White House offers new regulations on gun control, background checks

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The Obama administration on Friday announced a new set of actions designed to keep weapons from the mentally ill, declaring once again that the president is intent on using his executive authority to pursue tighter federal gun control in lieu of congressional action.

The plan includes two proposed regulations. The first would clarify who may possess guns, while the second seeks to shore up a porous national background check system.

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“Too many Americans have been severely injured or lost their lives as a result of gun violence,” the White House said upon announcing the initiative. “While the vast majority of Americans who experience a mental illness are not violent, in some cases when persons with a mental illness do not receive the treatment they need, the result can be tragedies such as homicide or suicide.”

In the aftermath of the 2012 massacre at Sandy Hook Elementary School in Connecticut, President Obama announced plans to move forward with nearly two dozen initiatives meant to cub gun violence.

The effort, which included efforts to bolster access to treatment for the mentally ill, was meant to compliment a flurry of gun control legislation, including measures seeking universal background checks and an assault weapons ban.

All of the bills stalled in the face of fierce opposition from gun rights groups. And while the White House claimed progress toward improving gun safety through executive action, top administration officials conceded they remained far short of their goals.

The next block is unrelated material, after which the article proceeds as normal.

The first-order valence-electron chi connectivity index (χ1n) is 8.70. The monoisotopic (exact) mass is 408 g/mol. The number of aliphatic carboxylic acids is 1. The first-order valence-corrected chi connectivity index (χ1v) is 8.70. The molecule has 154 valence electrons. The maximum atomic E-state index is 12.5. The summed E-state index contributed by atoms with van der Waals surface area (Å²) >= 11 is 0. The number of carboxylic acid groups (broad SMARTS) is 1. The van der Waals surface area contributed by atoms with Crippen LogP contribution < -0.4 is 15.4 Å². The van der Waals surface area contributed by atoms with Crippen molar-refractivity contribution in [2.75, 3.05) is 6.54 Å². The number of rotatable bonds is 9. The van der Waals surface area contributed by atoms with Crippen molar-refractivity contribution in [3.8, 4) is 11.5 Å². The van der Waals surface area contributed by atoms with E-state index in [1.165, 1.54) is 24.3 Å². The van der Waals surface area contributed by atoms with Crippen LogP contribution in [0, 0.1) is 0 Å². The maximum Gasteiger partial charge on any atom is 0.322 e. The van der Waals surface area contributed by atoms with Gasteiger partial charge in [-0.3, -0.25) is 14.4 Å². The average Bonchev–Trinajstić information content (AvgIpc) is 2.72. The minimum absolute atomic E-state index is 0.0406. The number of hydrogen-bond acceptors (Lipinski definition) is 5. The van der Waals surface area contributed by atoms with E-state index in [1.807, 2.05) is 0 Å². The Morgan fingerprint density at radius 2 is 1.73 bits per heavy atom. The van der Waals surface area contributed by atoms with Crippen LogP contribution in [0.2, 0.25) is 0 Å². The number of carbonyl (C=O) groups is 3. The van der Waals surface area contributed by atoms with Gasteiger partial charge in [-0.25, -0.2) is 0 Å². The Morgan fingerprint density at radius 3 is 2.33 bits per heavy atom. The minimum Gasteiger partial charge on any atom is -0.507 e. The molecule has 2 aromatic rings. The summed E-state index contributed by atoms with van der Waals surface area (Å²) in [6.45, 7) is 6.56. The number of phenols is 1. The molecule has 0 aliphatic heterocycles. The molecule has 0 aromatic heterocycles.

The measures announced Friday include a new effort to strengthen the FBI’s National Instant Criminal Background Check System (NICS).

Gun dealers are required to use the system to screen for felons, drug abusers, the severely mentally ill or others who are prohibited from owning firearms. But the database is woefully incomplete.

The Justice Department is moving forward with draft regulations intended to clarify what information must be submitted by states to the NICS system.  For instance, the proposed rule would make clear that the term “committed to a mental institution” includes involuntary inpatient as well as outpatient commitments.

“This step will provide clear guidance on who is prohibited from possessing firearms under federal law for reasons related to mental health," Attorney General Eric Holder said in a written statement.

Separately, the Department of Health and Human Services (HHS) is moving forward with regulations to remove perceived legal barriers that have kept some states from sharing information with the NICS database.

In the aftermath of the Sandy Hook shooting spree, some states said they are prohibited form making some relevant information available to the system by privacy provisions in the Health Insurance Portability and Accountability Act (HIPAA).

HHS is proposing new regulations that would give any entity subject to HIPAA express permission to submit to NICS “limited information necessary to help keep guns out of potentially dangerous hands.”

That rule would not necessarily prohibit people who are seeking mental health treatment from having a gun.

“Furthermore, nothing in the proposed rule would require reporting on general mental health visits or other routine mental health care, or would exempt providers solely performing these treatment services from existing privacy rules,” the White House insisted.

In announcing the proposed regulations, the White House renewed its call upon Congress to move forward with legislation to accomplish goals beyond the reach of the president’s executive power. 


Sen. Ed Markey (D-Mass.) echoed the sentiment, praising Obama’s actions and urging passage of legislation to establish universal background checks for all gun sales, impose a ban on assault weapons and make gun trafficking a federal crime. 

“In the wake of too many recent mass shootings involving perpetrators with mental health problems, we need to redouble our efforts this year to enact commonsense gun safety laws,” Markey said.

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